May 2005
Volume 46, Issue 13
ARVO Annual Meeting Abstract  |   May 2005
Biochemical and Structural Characterization of Lipid Raft–Like Fractions Isolated From Bovine Lens Cortical Membrane by Octyl Glucoside Extraction
Author Affiliations & Notes
  • R.F. Jacob
    Elucida Research LLC, Beverly, MA
  • C.A. Day
    Elucida Research LLC, Beverly, MA
  • R.P. Mason
    Elucida Research LLC, Beverly, MA
  • R.J. Cenedella
    Dept of Biochemistry, Kirksville College of Osteopathic Medicine, Kirksville, MO
  • Footnotes
    Commercial Relationships  R.F. Jacob, None; C.A. Day, None; R.P. Mason, None; R.J. Cenedella, None.
  • Footnotes
    Support  NIH Grant EY02568
Investigative Ophthalmology & Visual Science May 2005, Vol.46, 1864. doi:
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      R.F. Jacob, C.A. Day, R.P. Mason, R.J. Cenedella; Biochemical and Structural Characterization of Lipid Raft–Like Fractions Isolated From Bovine Lens Cortical Membrane by Octyl Glucoside Extraction . Invest. Ophthalmol. Vis. Sci. 2005;46(13):1864.

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      © ARVO (1962-2015); The Authors (2016-present)

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Abstract: : Purpose:The lens fiber cell plasma membrane is a highly–ordered structure enriched in sphingomyelins, cholesterol and an assortment of proteins, including caveolin–1, a marker of lipid raft–like domains. These specialized membrane fractions were recently identified in human lens fiber cells by treating isolated plasma membranes with 1% Triton X–100. This approach may be limited, however, in isolating highly–ordered lipid domains from cells with tightly assembled membranes. The goal of this study was to characterize the composition and biophysical structure of lipid raft–like domains isolated from bovine lens fiber cell membranes by treatment with both Triton X–100 and octyl glucoside at high ionic strength, a technique recently used to extract raft–like membranes from trachealis smooth muscle. Methods: Lipid raft fractions were obtained from bovine lens cortex by treating total membrane with buffer containing 1% Triton X–100, 35 mM octyl glucoside and 600 mM NaCl and centrifuging the mixture for 20 hr in a continuous sucrose gradient. Sample fractions were collected from the gradient and prepared for protein and lipid quantitation. Aliquots of each fraction were subjected to SDS–PAGE analysis of caveolin–1 and main intrinsic protein (MIP 26). Component organization and structural properties of the lipid raft fractions were measured using small angle x–ray scattering (SAXS) approaches. Results: Treatment of lens membranes with Triton X–100 and octyl glucoside resulted in recovery of 25–30% of lens total membrane in the high–buoyancy (low density) fractions, which were enriched with caveolin–1, sphingomyelin and cholesterol. MIP 26 was present in the low density fractions, but was more abundant in the higher density fractions. SAXS analysis of the low density lipid raft fractions demonstrated the presence of two phases with periodicities of ∼33 Å and 60 Å, consistent with distinct cholesterol and phospholipid domains, respectively. A third phase, with a periodicity of ∼85 Å, was also detected, which we speculate is an annular lipid domain since it appeared sensitive to changes in temperature and relative humidity and was essentially removed by Folch extraction. Conclusions: Lipid raft–like domains of the bovine lens membrane contain high levels of cholesterol, sphingomyelin and protein, which are arranged into discrete microdomains. This study provides novel insights into the complex structural organization of the lens membrane as well as other tightly associated cellular membranes.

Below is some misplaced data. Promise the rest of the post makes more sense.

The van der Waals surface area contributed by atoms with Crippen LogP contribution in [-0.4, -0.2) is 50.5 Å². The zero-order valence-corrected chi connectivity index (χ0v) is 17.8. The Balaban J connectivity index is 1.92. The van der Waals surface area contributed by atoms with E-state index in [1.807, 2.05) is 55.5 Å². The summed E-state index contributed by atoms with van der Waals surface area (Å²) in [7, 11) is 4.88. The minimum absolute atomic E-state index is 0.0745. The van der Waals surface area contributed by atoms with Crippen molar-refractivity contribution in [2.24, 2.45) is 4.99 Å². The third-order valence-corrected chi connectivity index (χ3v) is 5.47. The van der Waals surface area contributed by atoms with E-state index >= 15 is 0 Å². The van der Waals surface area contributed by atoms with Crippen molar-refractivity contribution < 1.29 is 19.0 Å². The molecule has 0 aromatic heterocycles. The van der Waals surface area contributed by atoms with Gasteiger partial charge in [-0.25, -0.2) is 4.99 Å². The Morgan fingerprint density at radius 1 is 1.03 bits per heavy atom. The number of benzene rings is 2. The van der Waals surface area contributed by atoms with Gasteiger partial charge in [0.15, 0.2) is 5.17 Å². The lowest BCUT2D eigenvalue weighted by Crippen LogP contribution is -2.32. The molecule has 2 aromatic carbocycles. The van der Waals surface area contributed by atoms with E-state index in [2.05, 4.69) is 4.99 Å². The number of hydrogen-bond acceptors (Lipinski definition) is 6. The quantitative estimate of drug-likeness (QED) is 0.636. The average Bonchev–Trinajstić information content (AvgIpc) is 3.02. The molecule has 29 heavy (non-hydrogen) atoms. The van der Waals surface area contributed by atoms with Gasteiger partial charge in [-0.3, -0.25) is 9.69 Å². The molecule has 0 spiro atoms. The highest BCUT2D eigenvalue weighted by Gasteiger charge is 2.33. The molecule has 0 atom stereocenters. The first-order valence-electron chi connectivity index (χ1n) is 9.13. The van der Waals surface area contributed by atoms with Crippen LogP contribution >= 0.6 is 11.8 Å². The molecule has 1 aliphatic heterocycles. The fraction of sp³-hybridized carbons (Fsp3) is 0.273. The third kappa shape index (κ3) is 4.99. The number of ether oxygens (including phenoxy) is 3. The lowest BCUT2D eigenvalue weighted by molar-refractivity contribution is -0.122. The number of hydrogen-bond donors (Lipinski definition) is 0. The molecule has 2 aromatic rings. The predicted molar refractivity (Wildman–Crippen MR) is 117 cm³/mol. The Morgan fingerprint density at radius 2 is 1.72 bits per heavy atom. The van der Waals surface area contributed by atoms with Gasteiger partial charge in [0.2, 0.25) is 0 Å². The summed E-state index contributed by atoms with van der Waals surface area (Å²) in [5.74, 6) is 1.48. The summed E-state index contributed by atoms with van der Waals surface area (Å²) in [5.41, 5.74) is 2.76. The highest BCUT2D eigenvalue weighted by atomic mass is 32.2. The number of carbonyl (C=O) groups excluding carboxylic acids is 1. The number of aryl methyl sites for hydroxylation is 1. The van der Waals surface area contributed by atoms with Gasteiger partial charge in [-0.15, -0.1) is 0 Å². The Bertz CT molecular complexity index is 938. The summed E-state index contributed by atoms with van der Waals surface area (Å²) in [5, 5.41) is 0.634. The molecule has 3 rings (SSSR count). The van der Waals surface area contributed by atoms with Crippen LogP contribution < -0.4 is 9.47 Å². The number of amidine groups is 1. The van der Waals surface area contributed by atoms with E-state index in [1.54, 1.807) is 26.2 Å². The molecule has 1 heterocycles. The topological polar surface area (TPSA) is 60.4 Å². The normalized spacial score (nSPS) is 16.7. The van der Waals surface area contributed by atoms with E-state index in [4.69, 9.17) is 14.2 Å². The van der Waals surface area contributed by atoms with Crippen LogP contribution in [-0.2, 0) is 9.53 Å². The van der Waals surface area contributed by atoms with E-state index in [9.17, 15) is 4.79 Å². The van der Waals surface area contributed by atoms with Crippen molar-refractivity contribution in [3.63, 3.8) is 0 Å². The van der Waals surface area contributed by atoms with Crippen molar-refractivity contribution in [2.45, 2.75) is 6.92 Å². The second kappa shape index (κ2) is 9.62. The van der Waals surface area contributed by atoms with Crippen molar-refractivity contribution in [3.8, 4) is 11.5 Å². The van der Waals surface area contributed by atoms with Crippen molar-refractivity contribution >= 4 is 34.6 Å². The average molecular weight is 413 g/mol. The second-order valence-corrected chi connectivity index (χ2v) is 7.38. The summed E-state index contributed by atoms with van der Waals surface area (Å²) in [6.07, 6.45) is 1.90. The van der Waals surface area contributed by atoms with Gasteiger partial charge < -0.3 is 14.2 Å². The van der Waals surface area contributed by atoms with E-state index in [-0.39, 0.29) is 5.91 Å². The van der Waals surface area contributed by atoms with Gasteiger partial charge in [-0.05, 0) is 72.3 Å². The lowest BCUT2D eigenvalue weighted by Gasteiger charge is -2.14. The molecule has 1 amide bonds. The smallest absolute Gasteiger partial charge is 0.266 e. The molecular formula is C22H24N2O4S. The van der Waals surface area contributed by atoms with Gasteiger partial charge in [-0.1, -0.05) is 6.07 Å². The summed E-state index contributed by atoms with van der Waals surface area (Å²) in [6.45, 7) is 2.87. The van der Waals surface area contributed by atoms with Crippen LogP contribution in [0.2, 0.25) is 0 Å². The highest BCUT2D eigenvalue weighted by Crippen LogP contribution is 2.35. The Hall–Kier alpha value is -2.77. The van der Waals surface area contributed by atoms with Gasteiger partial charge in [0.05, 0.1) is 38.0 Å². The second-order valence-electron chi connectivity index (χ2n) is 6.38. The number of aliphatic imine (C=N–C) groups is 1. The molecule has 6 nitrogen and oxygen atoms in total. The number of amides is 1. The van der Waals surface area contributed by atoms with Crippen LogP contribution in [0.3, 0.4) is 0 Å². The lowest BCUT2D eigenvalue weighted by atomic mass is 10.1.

Keywords: lipids • cell membrane/membrane specializations 

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